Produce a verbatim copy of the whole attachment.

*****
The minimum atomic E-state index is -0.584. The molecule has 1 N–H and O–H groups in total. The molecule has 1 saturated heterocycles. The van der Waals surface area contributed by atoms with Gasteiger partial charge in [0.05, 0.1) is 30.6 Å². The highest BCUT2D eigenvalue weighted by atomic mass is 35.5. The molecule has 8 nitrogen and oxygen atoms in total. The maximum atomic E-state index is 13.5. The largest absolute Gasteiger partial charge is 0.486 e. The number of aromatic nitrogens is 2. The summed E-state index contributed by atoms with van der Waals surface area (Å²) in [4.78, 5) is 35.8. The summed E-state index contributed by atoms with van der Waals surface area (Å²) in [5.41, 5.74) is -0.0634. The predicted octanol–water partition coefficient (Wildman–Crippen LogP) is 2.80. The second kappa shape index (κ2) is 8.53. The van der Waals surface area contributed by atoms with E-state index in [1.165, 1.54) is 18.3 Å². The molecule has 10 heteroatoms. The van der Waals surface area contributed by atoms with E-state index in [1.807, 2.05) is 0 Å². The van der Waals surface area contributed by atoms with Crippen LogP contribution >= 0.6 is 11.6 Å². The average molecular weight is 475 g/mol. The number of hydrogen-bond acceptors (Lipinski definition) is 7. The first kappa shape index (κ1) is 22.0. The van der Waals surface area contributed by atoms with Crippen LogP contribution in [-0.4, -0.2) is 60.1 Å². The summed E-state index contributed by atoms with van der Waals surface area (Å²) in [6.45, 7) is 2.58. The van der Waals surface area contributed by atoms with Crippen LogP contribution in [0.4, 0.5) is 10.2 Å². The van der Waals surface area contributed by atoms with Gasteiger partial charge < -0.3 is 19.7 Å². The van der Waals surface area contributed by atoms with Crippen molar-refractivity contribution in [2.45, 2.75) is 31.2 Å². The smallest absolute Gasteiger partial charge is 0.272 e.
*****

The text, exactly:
The minimum atomic E-state index is -0.584. The molecule has 1 N–H and O–H groups in total. The molecule has 1 saturated heterocycles. The van der Waals surface area contributed by atoms with Gasteiger partial charge in [0.05, 0.1) is 30.6 Å². The highest BCUT2D eigenvalue weighted by atomic mass is 35.5. The molecule has 8 nitrogen and oxygen atoms in total. The maximum atomic E-state index is 13.5. The largest absolute Gasteiger partial charge is 0.486 e. The number of aromatic nitrogens is 2. The summed E-state index contributed by atoms with van der Waals surface area (Å²) in [4.78, 5) is 35.8. The summed E-state index contributed by atoms with van der Waals surface area (Å²) in [5.41, 5.74) is -0.0634. The predicted octanol–water partition coefficient (Wildman–Crippen LogP) is 2.80. The second kappa shape index (κ2) is 8.53. The van der Waals surface area contributed by atoms with E-state index in [1.165, 1.54) is 18.3 Å². The molecule has 10 heteroatoms. The van der Waals surface area contributed by atoms with E-state index in [1.807, 2.05) is 0 Å². The van der Waals surface area contributed by atoms with Crippen LogP contribution >= 0.6 is 11.6 Å². The average molecular weight is 475 g/mol. The number of hydrogen-bond acceptors (Lipinski definition) is 7. The first kappa shape index (κ1) is 22.0. The van der Waals surface area contributed by atoms with Crippen LogP contribution in [-0.4, -0.2) is 60.1 Å². The summed E-state index contributed by atoms with van der Waals surface area (Å²) in [6.45, 7) is 2.58. The van der Waals surface area contributed by atoms with Crippen LogP contribution in [0.4, 0.5) is 10.2 Å². The van der Waals surface area contributed by atoms with Gasteiger partial charge < -0.3 is 19.7 Å². The van der Waals surface area contributed by atoms with Crippen molar-refractivity contribution in [2.45, 2.75) is 31.2 Å². The smallest absolute Gasteiger partial charge is 0.272 e.